Rough Book

random musings of just another computer nerd

Tag: networking

GitHub broke my scp

I set up git on my FreeBSD box so that I can commit my code to GitHub. Today I tried to scp some stuff over and I was met with this rather unhelpful message:

[email protected] ~/Projects/code
$ scp -r [email protected]:~/code/agnostic .
Password:
ps: Process environment requires procfs(5)
Initializing new SSH agent...

[email protected] ~/Projects/code
$

I fixed the procfs problem by adding the following to my /etc/fstab:

proc                    /proc           procfs  rw              0       0
linproc                 /compat/linux/proc      linprocfs       rw      0       0

and then running:

[email protected] ~
$ sudo mount /compat/linux/proc

[email protected] ~
$ sudo mount /proc  

So I try to scp again and I get:

[email protected] ~/Projects/code
$ scp -r [email protected]:~/code/agnostic .
Password:
Initializing new SSH agent...

[email protected] ~/Projects/code
$

WTF? Then I remembered making some changes to my .bashrc to be able to commit to github:

function start_agent {
  echo "Initializing new SSH agent..."
  /usr/bin/ssh-agent | sed 's/^echo/#echo/' > "${SSH_ENV}"
  echo succeeded
  chmod 600 "${SSH_ENV}"
  . "${SSH_ENV}" > /dev/null
  /usr/bin/ssh-add;
}

# Source SSH settings, if applicable
if [ -f "${SSH_ENV}" ]; then
  . "${SSH_ENV}" > /dev/null
  #ps ${SSH_AGENT_PID} doesn't work under cywgin
  ps -ef | grep ${SSH_AGENT_PID} | grep ssh-agent$ > /dev/null || {
    start_agent;
  }
else
  start_agent;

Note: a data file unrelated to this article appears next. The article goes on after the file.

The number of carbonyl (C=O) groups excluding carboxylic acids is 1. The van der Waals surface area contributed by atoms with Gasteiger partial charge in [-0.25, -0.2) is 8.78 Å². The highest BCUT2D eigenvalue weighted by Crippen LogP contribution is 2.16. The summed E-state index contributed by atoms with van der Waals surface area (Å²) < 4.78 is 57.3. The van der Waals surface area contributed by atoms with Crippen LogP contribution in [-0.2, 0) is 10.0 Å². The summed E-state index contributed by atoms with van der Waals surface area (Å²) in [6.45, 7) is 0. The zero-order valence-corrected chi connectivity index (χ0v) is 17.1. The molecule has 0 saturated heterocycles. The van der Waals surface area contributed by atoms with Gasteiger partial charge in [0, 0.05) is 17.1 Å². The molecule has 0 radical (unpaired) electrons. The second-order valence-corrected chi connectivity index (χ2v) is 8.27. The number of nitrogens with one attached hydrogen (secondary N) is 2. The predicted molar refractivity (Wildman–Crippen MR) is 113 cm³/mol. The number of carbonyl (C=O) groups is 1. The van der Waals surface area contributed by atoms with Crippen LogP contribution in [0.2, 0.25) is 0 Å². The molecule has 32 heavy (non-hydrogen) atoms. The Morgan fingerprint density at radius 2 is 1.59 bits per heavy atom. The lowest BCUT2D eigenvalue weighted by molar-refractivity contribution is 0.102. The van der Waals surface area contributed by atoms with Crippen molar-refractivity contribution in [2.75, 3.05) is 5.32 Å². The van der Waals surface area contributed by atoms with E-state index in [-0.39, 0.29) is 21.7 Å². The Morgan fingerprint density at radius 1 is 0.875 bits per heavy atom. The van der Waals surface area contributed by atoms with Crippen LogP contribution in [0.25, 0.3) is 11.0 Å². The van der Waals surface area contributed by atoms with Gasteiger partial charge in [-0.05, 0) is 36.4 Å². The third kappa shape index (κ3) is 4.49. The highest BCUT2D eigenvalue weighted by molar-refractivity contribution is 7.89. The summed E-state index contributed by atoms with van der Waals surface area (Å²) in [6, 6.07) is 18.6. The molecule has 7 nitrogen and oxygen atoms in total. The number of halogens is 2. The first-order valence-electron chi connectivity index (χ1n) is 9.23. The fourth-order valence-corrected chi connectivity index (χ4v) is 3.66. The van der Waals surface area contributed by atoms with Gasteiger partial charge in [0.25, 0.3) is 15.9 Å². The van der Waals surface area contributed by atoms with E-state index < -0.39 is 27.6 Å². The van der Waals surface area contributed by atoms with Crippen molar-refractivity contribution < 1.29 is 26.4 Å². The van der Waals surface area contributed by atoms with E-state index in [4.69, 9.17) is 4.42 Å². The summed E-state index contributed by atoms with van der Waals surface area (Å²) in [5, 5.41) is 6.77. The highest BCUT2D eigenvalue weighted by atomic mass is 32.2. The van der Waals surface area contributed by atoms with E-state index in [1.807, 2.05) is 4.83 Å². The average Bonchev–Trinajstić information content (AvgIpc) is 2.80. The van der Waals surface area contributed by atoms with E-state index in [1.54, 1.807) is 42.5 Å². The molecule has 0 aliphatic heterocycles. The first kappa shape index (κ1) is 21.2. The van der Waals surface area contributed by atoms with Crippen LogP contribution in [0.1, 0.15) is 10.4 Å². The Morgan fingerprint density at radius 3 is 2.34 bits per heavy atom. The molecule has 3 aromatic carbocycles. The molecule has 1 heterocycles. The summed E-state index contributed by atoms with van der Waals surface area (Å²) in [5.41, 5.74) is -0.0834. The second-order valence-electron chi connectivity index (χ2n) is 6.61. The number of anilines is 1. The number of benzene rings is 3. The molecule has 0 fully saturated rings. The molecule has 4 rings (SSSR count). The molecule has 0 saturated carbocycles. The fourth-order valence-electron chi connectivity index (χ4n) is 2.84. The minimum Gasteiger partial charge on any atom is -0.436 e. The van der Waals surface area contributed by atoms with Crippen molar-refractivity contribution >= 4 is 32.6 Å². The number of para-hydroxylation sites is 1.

fi

I pulled all that out of my .bashrc and made a separate shell script for it. After I did that, scp started working again. I had no idea that calling scp would actually run .bashrc

Flu shot and bizarre network issues

This last weekend I had drill and the medics gave us the seasonal-flu mist-vaccine. It’s the one where they squirt gooey, inactive virus up your nose. I’ve had the vaccine before without any adverse side-effects. Yeah, not this time. I got the shot on Saturday and I was fine on Sunday. Not so on Monday. I woke up a few times in the middle of the night with a bit of a fever, but I figured that it would just go away. Yeah, didn’t happen. On Monday morning I felt like I had been run over by a semi. My throat felt like I had swallowed bits of broken glass. Needless to say, I didn’t go to work. I was bedridden most of the day, but towards the end I felt a little better. I tried to get a little work done but I wasn’t too successful since I had a hard time concentrating.
Read the rest of this entry »

Qwest charges a “setup fee” for static IP’s